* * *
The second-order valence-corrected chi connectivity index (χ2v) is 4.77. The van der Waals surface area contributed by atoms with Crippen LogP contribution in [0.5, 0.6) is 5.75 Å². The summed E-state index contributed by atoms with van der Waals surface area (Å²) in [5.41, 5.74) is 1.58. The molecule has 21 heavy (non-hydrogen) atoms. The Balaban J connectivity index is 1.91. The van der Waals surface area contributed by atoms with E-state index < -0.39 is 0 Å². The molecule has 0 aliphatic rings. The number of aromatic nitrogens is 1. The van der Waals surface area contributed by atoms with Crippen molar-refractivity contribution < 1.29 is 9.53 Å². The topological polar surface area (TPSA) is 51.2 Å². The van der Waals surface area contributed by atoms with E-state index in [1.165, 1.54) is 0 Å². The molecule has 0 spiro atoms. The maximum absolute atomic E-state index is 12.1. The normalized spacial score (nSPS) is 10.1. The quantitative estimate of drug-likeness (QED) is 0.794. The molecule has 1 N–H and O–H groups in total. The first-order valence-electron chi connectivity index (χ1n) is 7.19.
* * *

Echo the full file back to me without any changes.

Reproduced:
The second-order valence-corrected chi connectivity index (χ2v) is 4.77. The van der Waals surface area contributed by atoms with Crippen LogP contribution in [0.5, 0.6) is 5.75 Å². The summed E-state index contributed by atoms with van der Waals surface area (Å²) in [5.41, 5.74) is 1.58. The molecule has 21 heavy (non-hydrogen) atoms. The Balaban J connectivity index is 1.91. The van der Waals surface area contributed by atoms with E-state index < -0.39 is 0 Å². The molecule has 0 aliphatic rings. The number of aromatic nitrogens is 1. The van der Waals surface area contributed by atoms with Crippen molar-refractivity contribution < 1.29 is 9.53 Å². The topological polar surface area (TPSA) is 51.2 Å². The van der Waals surface area contributed by atoms with E-state index in [1.165, 1.54) is 0 Å². The molecule has 0 spiro atoms. The maximum absolute atomic E-state index is 12.1. The normalized spacial score (nSPS) is 10.1. The quantitative estimate of drug-likeness (QED) is 0.794. The molecule has 1 N–H and O–H groups in total. The first-order valence-electron chi connectivity index (χ1n) is 7.19.